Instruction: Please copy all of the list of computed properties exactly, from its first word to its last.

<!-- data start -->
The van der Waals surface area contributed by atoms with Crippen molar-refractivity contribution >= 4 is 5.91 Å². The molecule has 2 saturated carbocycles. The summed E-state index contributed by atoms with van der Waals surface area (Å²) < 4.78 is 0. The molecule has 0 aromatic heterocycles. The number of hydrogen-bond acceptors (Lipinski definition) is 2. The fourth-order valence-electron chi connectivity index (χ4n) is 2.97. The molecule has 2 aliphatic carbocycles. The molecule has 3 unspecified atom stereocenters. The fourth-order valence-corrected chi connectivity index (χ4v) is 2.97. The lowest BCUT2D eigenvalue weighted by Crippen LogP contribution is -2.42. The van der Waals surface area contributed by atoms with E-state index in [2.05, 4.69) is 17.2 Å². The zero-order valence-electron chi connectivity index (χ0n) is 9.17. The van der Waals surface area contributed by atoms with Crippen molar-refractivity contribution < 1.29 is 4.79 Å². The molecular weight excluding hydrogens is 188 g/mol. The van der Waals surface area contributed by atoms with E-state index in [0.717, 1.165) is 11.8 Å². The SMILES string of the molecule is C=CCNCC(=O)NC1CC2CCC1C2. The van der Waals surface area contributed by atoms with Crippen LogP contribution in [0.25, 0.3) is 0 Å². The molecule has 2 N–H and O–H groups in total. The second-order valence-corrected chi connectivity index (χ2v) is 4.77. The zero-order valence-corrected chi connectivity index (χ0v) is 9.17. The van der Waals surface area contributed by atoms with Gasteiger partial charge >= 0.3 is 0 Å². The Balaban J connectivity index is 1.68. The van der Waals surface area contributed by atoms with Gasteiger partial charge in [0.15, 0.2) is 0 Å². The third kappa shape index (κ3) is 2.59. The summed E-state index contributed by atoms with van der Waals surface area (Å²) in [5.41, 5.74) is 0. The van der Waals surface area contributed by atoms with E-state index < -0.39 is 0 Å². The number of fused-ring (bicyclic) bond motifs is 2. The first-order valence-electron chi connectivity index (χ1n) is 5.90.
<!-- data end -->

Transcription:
The van der Waals surface area contributed by atoms with Crippen molar-refractivity contribution >= 4 is 5.91 Å². The molecule has 2 saturated carbocycles. The summed E-state index contributed by atoms with van der Waals surface area (Å²) < 4.78 is 0. The molecule has 0 aromatic heterocycles. The number of hydrogen-bond acceptors (Lipinski definition) is 2. The fourth-order valence-electron chi connectivity index (χ4n) is 2.97. The molecule has 2 aliphatic carbocycles. The molecule has 3 unspecified atom stereocenters. The fourth-order valence-corrected chi connectivity index (χ4v) is 2.97. The lowest BCUT2D eigenvalue weighted by Crippen LogP contribution is -2.42. The van der Waals surface area contributed by atoms with E-state index in [2.05, 4.69) is 17.2 Å². The zero-order valence-electron chi connectivity index (χ0n) is 9.17. The van der Waals surface area contributed by atoms with Crippen molar-refractivity contribution < 1.29 is 4.79 Å². The molecular weight excluding hydrogens is 188 g/mol. The van der Waals surface area contributed by atoms with E-state index in [0.717, 1.165) is 11.8 Å². The SMILES string of the molecule is C=CCNCC(=O)NC1CC2CCC1C2. The van der Waals surface area contributed by atoms with Crippen LogP contribution in [0.25, 0.3) is 0 Å². The molecule has 2 N–H and O–H groups in total. The second-order valence-corrected chi connectivity index (χ2v) is 4.77. The zero-order valence-corrected chi connectivity index (χ0v) is 9.17. The van der Waals surface area contributed by atoms with Gasteiger partial charge >= 0.3 is 0 Å². The Balaban J connectivity index is 1.68. The van der Waals surface area contributed by atoms with Gasteiger partial charge in [0.15, 0.2) is 0 Å². The third kappa shape index (κ3) is 2.59. The summed E-state index contributed by atoms with van der Waals surface area (Å²) in [5.41, 5.74) is 0. The van der Waals surface area contributed by atoms with E-state index < -0.39 is 0 Å². The number of fused-ring (bicyclic) bond motifs is 2. The first-order valence-electron chi connectivity index (χ1n) is 5.90.